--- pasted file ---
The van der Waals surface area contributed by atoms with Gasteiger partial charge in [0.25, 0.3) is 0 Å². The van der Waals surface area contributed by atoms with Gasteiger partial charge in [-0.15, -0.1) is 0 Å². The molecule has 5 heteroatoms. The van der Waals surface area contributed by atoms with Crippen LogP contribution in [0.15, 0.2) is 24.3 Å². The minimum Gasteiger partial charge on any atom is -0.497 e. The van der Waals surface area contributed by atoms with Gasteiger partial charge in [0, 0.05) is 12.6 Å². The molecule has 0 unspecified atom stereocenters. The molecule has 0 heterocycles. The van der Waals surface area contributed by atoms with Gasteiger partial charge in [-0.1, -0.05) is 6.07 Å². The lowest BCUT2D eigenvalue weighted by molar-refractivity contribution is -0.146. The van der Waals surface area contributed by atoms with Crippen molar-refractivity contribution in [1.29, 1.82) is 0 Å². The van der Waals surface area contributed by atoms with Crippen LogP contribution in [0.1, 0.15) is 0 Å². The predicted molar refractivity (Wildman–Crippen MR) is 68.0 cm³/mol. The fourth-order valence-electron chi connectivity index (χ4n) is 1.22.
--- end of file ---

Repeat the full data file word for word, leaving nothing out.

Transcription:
The van der Waals surface area contributed by atoms with Gasteiger partial charge in [0.25, 0.3) is 0 Å². The van der Waals surface area contributed by atoms with Gasteiger partial charge in [-0.15, -0.1) is 0 Å². The molecule has 5 heteroatoms. The van der Waals surface area contributed by atoms with Crippen LogP contribution in [0.15, 0.2) is 24.3 Å². The minimum Gasteiger partial charge on any atom is -0.497 e. The van der Waals surface area contributed by atoms with Gasteiger partial charge in [0, 0.05) is 12.6 Å². The molecule has 0 unspecified atom stereocenters. The molecule has 0 heterocycles. The van der Waals surface area contributed by atoms with Gasteiger partial charge in [-0.1, -0.05) is 6.07 Å². The lowest BCUT2D eigenvalue weighted by molar-refractivity contribution is -0.146. The van der Waals surface area contributed by atoms with Crippen molar-refractivity contribution in [1.29, 1.82) is 0 Å². The van der Waals surface area contributed by atoms with Crippen LogP contribution in [0.1, 0.15) is 0 Å². The predicted molar refractivity (Wildman–Crippen MR) is 68.0 cm³/mol. The fourth-order valence-electron chi connectivity index (χ4n) is 1.22.